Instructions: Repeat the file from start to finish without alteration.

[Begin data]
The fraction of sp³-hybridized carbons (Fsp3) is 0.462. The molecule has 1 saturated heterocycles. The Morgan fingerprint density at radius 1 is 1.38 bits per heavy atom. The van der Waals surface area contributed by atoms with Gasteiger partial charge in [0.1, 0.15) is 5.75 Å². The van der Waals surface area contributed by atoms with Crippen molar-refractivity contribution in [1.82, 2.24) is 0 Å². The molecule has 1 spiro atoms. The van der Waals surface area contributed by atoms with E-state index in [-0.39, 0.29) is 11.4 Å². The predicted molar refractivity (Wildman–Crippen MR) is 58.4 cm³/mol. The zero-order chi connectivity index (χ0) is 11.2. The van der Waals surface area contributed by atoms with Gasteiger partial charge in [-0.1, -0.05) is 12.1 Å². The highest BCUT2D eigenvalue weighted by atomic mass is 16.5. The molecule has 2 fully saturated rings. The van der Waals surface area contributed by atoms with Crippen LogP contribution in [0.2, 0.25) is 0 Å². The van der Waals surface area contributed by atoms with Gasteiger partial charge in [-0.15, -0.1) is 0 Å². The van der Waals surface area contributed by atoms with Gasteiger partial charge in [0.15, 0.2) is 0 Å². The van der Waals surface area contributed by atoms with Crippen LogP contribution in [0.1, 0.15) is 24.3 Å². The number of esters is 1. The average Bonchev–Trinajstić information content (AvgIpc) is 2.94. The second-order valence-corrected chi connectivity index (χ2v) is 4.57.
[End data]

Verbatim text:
The fraction of sp³-hybridized carbons (Fsp3) is 0.462. The molecule has 1 saturated heterocycles. The Morgan fingerprint density at radius 1 is 1.38 bits per heavy atom. The van der Waals surface area contributed by atoms with Gasteiger partial charge in [0.1, 0.15) is 5.75 Å². The van der Waals surface area contributed by atoms with Crippen molar-refractivity contribution in [1.82, 2.24) is 0 Å². The molecule has 1 spiro atoms. The van der Waals surface area contributed by atoms with E-state index in [-0.39, 0.29) is 11.4 Å². The predicted molar refractivity (Wildman–Crippen MR) is 58.4 cm³/mol. The zero-order chi connectivity index (χ0) is 11.2. The van der Waals surface area contributed by atoms with Gasteiger partial charge in [-0.1, -0.05) is 12.1 Å². The highest BCUT2D eigenvalue weighted by atomic mass is 16.5. The molecule has 2 fully saturated rings. The van der Waals surface area contributed by atoms with Crippen LogP contribution in [0.2, 0.25) is 0 Å². The van der Waals surface area contributed by atoms with Gasteiger partial charge in [-0.15, -0.1) is 0 Å². The van der Waals surface area contributed by atoms with Gasteiger partial charge in [0.15, 0.2) is 0 Å². The van der Waals surface area contributed by atoms with Crippen LogP contribution in [0.1, 0.15) is 24.3 Å². The number of esters is 1. The average Bonchev–Trinajstić information content (AvgIpc) is 2.94. The second-order valence-corrected chi connectivity index (χ2v) is 4.57.